The Case for ... Boxing's Big Summer - Sports Illustrated Vault | SI.com
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The Case for ... Boxing's Big Summer

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THE IDEA THAT boxing is dying has always been a tired notion. Yes, it's fair to point out that the sport has a confusing alphabet soup of title belts, or that greedy promoters have too often refused to pit the best against the best, or that mainstream media has mostly lost interest. Those are boxing's problems. What they're not is boxing's cause of death.

The notion of boxing's demise always begins with a faulty premise: that America is the only meaningful barometer of the sport's strength. Instead, boxing's popularity has shifted, with fanaticism growing in recent decades in England, Europe and even China.

Most sports fans may not have noticed, but since the anticlimactic Floyd Mayweather--Manny Pacquiao fight in May 2015—after six years of negotiations the bout failed to match the massive hype of its buildup and did little to spark interest in the sport—boxing has shifted in the right direction. There have been better fights, more captivating story lines, the emergence of new stars and a slate of bouts this spring and summer that is as intriguing as anything in years.

Take Anthony Joshua's epic heavyweight title fight with Wladimir Klitschko on April 29. Both fighters were knocked down, but Joshua rallied to stop Klitschko in the 11th round. On May 20, Mexican-born Ray Beltrán beat Jonathan Maicelo with a left hook to the jaw that is a candidate for knockout of the year. He also became the No. 1 lightweight contender, thus bolstering his case for "extraordinary athlete" status, which would allow American immigration authorities to let him stay in the U.S.

The next weekend Errol Spence Jr. (above), one of boxing's stars-in-waiting, fought Kell Brook in a welterweight bout in Sheffield, England. Spence is rangy and strong and moves with precision. Those gifts birthed the legends of his sparring sessions, when he wobbled and stopped former world champion Adrien Broner and reportedly blackened Mayweather's eye.

On May 27, Spence scored an 11th-round knockout to improve to 22--0 and win the IBF title. This had been a step-up fight for Spence, against an elite boxer, and it highlighted not just boxing's future but also its present. "Boxing is getting back to where it's supposed to be," Spence said three days before the bout. "The top guys are fighting each other. Everybody is trying to unify. It feels like the old days."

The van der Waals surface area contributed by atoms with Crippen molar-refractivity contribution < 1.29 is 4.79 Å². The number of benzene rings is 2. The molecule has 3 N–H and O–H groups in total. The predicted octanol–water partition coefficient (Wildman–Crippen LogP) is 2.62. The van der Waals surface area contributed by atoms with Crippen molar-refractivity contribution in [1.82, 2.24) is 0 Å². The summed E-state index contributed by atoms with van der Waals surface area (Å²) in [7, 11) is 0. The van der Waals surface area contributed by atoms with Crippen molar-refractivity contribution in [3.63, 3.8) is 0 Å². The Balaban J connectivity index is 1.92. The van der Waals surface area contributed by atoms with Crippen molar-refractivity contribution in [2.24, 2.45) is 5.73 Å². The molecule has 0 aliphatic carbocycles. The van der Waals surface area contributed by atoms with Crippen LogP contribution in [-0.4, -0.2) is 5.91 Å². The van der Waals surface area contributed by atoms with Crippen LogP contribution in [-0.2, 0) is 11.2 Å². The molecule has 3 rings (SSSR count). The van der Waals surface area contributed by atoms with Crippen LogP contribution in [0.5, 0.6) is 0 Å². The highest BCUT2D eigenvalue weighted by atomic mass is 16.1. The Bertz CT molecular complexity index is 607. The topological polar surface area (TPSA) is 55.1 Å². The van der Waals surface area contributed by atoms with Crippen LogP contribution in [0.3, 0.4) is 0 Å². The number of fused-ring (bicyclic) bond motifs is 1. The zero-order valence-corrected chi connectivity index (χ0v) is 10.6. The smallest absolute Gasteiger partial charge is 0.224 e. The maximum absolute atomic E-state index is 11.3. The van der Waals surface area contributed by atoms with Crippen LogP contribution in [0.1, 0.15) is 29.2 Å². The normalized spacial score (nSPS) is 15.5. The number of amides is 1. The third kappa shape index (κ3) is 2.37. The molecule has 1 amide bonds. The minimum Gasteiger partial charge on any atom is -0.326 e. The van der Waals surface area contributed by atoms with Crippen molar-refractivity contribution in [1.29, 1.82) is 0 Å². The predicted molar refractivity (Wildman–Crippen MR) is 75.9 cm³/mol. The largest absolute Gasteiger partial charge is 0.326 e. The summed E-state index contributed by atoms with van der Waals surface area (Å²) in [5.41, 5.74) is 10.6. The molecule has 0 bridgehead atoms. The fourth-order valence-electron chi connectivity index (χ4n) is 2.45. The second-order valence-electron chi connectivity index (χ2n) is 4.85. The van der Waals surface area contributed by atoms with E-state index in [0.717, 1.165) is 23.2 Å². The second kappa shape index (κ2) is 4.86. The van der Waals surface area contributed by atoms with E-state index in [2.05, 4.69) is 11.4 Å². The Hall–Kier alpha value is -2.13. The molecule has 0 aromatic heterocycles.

He's right, and there's more to come. Light heavyweights Andre Ward and Sergey Kovalev will reprise their close, excellent fight from last fall (Ward won by decision) on Saturday. Knockout artist Gennady (GGG) Golovkin, arguably the top pound-for-pound boxer in the world, will meet Canelo Alvarez in a middleweight bout on Sept. 16. Featherweight Vasyl Lomachenko—whom promoter Bob Arum describes as his best technical fighter since Muhammad Ali—is expected to fight Orlando Salido, the only man to have beaten him, this summer. Lomachenko is 29, as are perpetual welterweight champions Danny García and Shawn Porter. Keith Thurman, who beat both of them, is 28. Spence, Joshua and Broner are 27. Alvarez is 26. "It's a hotbed right now," Spence says.

The attention is starting to catch up to the quality of action. When Thurman defeated García on March 5 on CBS, a peak of 5.1 million viewers tuned in, the largest audience for a prime-time boxing match since 1998. Joshua vs. Klitschko drew 90,000 fans to Wembley Stadium and was broadcast in 150 countries. If this is a "dead" sport, then 2017 has been quite the posthumous performance.

As the sport enters its next era, perhaps we can finally dispense with all this boxing-is-dying nonsense. What sports fans should see now is what's next, and what's next brims with possibility.

"Boxing's getting back to where it's supposed to be," says Spence. "It feels like the old days."